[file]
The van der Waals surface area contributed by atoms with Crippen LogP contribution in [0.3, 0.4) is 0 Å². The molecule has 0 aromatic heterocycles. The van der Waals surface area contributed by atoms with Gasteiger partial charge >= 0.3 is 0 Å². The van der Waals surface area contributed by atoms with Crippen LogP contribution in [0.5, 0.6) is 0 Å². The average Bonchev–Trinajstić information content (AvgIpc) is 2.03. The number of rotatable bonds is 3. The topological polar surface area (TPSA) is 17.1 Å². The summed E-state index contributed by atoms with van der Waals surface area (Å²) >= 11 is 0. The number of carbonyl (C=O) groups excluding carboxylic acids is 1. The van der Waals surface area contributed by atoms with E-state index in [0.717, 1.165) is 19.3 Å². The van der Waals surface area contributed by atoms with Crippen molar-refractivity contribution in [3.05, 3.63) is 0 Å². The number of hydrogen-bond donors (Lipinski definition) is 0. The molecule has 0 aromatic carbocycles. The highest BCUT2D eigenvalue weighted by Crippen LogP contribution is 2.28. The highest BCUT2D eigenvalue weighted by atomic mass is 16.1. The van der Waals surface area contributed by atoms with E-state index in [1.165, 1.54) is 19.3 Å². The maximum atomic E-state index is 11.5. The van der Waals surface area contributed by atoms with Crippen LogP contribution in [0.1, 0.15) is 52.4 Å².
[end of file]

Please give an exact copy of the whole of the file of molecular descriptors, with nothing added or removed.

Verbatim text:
The van der Waals surface area contributed by atoms with Crippen LogP contribution in [0.3, 0.4) is 0 Å². The molecule has 0 aromatic heterocycles. The van der Waals surface area contributed by atoms with Gasteiger partial charge >= 0.3 is 0 Å². The van der Waals surface area contributed by atoms with Crippen LogP contribution in [0.5, 0.6) is 0 Å². The average Bonchev–Trinajstić information content (AvgIpc) is 2.03. The number of rotatable bonds is 3. The topological polar surface area (TPSA) is 17.1 Å². The summed E-state index contributed by atoms with van der Waals surface area (Å²) >= 11 is 0. The number of carbonyl (C=O) groups excluding carboxylic acids is 1. The van der Waals surface area contributed by atoms with E-state index in [0.717, 1.165) is 19.3 Å². The van der Waals surface area contributed by atoms with Crippen molar-refractivity contribution in [3.05, 3.63) is 0 Å². The number of hydrogen-bond donors (Lipinski definition) is 0. The molecule has 0 aromatic carbocycles. The highest BCUT2D eigenvalue weighted by Crippen LogP contribution is 2.28. The highest BCUT2D eigenvalue weighted by atomic mass is 16.1. The van der Waals surface area contributed by atoms with E-state index in [1.165, 1.54) is 19.3 Å². The maximum atomic E-state index is 11.5. The van der Waals surface area contributed by atoms with Crippen LogP contribution in [0.1, 0.15) is 52.4 Å².